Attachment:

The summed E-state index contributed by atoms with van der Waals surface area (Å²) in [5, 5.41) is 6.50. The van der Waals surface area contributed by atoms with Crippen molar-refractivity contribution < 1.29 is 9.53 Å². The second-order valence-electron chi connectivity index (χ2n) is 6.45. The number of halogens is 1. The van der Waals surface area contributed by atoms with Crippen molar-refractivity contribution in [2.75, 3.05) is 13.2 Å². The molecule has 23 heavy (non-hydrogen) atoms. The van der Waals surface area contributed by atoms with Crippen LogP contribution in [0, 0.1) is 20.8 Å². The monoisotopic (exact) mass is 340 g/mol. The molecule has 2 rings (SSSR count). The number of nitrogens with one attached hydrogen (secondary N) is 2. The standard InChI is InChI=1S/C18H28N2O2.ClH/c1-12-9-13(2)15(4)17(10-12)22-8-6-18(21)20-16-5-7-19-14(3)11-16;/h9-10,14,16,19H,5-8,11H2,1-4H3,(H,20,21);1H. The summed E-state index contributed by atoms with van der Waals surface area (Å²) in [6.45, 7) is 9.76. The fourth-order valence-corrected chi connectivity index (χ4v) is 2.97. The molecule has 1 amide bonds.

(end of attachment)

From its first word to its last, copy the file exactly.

The summed E-state index contributed by atoms with van der Waals surface area (Å²) in [5, 5.41) is 6.50. The van der Waals surface area contributed by atoms with Crippen molar-refractivity contribution < 1.29 is 9.53 Å². The second-order valence-electron chi connectivity index (χ2n) is 6.45. The number of halogens is 1. The van der Waals surface area contributed by atoms with Crippen molar-refractivity contribution in [2.75, 3.05) is 13.2 Å². The molecule has 23 heavy (non-hydrogen) atoms. The van der Waals surface area contributed by atoms with Crippen LogP contribution in [0, 0.1) is 20.8 Å². The monoisotopic (exact) mass is 340 g/mol. The molecule has 2 rings (SSSR count). The number of nitrogens with one attached hydrogen (secondary N) is 2. The standard InChI is InChI=1S/C18H28N2O2.ClH/c1-12-9-13(2)15(4)17(10-12)22-8-6-18(21)20-16-5-7-19-14(3)11-16;/h9-10,14,16,19H,5-8,11H2,1-4H3,(H,20,21);1H. The summed E-state index contributed by atoms with van der Waals surface area (Å²) in [6.45, 7) is 9.76. The fourth-order valence-corrected chi connectivity index (χ4v) is 2.97. The molecule has 1 amide bonds.